Individuals Perceived As Highly Intelligent More Likely to Get Away with Sexism And Harassment

Regardless of personal ideas about gender equality, people tend to turn a blind eye to someone else’s sexist attitudes if they perceive this person as having positive and valuable characteristics such as high intelligence.

The New Master’s Standard: Opinion of the Academic Community

The new unified standard provides a general framework for developing Master’s programmes and delegates the determination of specific professional skills, types of career activities and key learning outcomes to programmes themselves, as well as recommending particular courses to students. Which tracks did programmes select? What are the opportunities and risks under the new standard? How much do students demand individualization and a project component in their education?The HSE Look posed these and other questions to the Dean of the Faculty of Economic Sciences and Academic Supervisors of three programmes offered at HSE University.

HSE University's New Master’s Standard

At the end of 2020, the Academic Council of HSE University approved a new educational standard for Master’s programmes, which expands learners’ options in designing their own educational trajectories. It also places a bigger emphasis on project work. The standard will take effect in the 2021/2022 academic year for 33 participating programmes at the pilot stage.The HSE Look met with Sergey Roshchin, Vice Rector for the University’s degree programmes, and discussed the new measures.

HSE University Succeeds in Measuring Impostor Syndrome

Very little attention has been paid to the impostor syndrome phenomenon in Russian scientific literature. Moreover, until now, no Russian-language methodology has been tested to measure the severity of impostor syndrome. This situation has been rectified by scientists from HSE University and the Russian Presidential Academy of National Economy and Public Administration (RANEPA).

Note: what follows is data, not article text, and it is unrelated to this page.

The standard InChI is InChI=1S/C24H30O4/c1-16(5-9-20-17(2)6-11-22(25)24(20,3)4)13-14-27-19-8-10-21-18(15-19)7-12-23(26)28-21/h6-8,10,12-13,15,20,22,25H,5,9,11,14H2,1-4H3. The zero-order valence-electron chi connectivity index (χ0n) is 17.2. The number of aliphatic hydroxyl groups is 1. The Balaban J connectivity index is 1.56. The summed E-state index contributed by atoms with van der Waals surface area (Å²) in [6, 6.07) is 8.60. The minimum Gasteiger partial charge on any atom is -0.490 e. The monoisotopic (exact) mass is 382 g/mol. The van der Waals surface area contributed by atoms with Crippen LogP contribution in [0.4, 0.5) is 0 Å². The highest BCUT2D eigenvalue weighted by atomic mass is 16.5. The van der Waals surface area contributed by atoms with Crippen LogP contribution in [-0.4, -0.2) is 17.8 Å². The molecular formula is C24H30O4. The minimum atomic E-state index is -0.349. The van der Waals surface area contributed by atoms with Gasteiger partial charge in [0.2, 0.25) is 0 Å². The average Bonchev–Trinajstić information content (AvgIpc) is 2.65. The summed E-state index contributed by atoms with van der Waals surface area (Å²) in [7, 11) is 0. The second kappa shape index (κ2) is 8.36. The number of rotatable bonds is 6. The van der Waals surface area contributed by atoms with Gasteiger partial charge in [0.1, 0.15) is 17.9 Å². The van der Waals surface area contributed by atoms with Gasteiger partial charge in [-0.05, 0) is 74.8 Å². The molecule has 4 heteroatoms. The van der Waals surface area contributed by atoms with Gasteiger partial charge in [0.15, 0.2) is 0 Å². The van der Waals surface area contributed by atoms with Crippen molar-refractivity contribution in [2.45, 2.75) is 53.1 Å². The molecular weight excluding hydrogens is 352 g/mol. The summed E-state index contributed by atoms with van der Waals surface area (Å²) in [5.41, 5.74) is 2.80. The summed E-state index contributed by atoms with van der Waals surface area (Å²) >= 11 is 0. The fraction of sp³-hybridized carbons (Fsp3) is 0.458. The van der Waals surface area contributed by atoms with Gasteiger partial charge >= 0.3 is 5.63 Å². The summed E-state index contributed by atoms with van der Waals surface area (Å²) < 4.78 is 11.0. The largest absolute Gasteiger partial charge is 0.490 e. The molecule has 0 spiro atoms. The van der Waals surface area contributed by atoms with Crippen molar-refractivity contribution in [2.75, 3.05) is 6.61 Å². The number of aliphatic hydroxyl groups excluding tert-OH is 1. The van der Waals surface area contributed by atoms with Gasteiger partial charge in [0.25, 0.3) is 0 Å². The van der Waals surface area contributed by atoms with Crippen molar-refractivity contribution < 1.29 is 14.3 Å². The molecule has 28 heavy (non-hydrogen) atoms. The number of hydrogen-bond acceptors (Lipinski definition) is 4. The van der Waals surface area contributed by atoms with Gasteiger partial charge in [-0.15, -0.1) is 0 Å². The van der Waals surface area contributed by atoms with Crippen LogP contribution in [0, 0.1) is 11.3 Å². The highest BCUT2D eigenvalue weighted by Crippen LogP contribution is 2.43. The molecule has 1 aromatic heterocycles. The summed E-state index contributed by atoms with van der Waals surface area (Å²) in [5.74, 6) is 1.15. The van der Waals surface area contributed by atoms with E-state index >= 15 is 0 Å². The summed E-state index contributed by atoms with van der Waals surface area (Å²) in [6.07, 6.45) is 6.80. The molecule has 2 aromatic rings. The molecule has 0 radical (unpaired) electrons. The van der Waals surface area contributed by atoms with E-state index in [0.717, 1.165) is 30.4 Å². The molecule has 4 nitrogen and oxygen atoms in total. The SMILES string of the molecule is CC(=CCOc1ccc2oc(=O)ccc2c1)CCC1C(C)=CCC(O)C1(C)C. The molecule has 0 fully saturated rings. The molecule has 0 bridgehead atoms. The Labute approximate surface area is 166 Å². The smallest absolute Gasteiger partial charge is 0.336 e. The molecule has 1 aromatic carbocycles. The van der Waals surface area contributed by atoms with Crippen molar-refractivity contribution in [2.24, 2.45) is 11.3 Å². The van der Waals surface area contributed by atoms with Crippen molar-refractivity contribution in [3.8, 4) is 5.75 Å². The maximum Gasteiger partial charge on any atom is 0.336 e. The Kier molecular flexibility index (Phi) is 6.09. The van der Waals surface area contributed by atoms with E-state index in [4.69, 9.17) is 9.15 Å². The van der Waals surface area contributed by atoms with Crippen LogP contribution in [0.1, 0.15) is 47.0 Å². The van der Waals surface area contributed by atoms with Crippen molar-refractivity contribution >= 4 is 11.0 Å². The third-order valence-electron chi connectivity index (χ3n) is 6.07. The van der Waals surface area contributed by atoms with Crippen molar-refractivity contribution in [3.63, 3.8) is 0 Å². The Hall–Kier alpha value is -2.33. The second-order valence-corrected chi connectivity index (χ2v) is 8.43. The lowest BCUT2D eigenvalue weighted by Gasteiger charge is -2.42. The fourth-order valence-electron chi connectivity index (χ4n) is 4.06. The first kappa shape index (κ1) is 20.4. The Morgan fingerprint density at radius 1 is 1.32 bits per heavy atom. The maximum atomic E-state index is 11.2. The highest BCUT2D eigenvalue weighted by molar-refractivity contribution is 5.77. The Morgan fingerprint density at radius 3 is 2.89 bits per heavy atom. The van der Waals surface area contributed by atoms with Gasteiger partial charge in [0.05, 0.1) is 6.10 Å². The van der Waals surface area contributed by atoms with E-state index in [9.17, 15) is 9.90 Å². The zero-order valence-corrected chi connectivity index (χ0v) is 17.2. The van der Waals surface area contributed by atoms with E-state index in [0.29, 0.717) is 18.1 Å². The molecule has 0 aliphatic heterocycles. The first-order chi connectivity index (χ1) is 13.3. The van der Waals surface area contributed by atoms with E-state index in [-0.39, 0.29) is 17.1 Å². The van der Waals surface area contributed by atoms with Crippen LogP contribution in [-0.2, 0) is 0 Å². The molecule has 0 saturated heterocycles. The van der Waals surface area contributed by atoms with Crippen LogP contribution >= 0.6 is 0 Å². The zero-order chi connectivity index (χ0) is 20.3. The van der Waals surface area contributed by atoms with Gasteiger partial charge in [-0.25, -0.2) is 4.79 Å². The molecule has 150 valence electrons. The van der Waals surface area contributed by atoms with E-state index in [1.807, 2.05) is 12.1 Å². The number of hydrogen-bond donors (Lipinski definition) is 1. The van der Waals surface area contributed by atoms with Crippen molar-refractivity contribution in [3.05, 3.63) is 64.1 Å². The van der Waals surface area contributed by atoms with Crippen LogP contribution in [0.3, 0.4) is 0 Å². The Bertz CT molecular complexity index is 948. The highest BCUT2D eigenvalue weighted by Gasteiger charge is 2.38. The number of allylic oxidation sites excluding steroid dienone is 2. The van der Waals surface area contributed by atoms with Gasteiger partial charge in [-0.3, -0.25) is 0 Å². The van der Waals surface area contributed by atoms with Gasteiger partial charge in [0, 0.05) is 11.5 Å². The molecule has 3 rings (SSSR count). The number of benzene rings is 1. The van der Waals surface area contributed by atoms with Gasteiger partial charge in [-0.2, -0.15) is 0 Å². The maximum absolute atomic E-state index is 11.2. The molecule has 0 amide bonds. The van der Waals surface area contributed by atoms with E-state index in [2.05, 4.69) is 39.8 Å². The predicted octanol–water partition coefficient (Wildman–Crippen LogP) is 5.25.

Life Satisfaction among Young People Linked to Collectivism

The values of collectivism remain important for young people. They promote a sense of loyalty to family and a willingness to accept support from loved ones. Young people who value mutual assistance and a close relationship with others are more satisfied with life, regardless of whether they belong to a collectivist or individualist type of culture.

A Breath of Fresh Year

HSE University postdocs share their thoughts on transitioning from PhD studies, as well as individual and collaborative projects they are currently engaged in. The participants include Adam Gemar and Daria Khlevnyuk (PhDs in Sociology), Nikita Lychakov (PhD in Finance), and Amanda Zadorian (PhD in Politics). We also talked to Ekaterina Paustyan, a postdoc at the University of Bremen and an excellent example of the connecting power of HSE University’s research centres.

Loving-Kindness Mediation Will Make You Happier Than Compassion Meditation

Researchers from HSE University compared the effect of two meditation practices – loving-kindness meditation (LKM) and compassion meditation (CM). Loving-kindness meditation turned out to be more effective when it comes to increasing happiness, but, in contrast with previous studies, compassion meditation also did not result in a growth of negative emotions. The paper was published in Mindfulness journal.

Neural Networks Can Now Make Personality Judgments Based on Our Photographs

Many people are able to recognize the personality traits of the person they are talking to by their facial features. Experts in non-verbal communication can do this even with a photograph. But is it possible to teach artificial intelligence to do the same?

Burning Out in Silence: Why Muting Dissent at Work is Dangerous

Russian companies still pursue authoritarian leadership styles, and employees often avoid articulating their concerns and complaints to management. Together with chronic stress and work-family imbalance, this can often result in emotional burnout. This is the conclusion of a study by researchers from North Dakota State University (USA) and HSE University.

Studying Cultural History of Ethnic Minorities in the USSR

Isabelle R. Kaplan, a Post-Doctoral Research Fellow at the International Centre for the History and Sociology of World War II and Its Consequences, talks about her research on non-Slavic minorities in the Soviet Union in an interview to the HSE Look.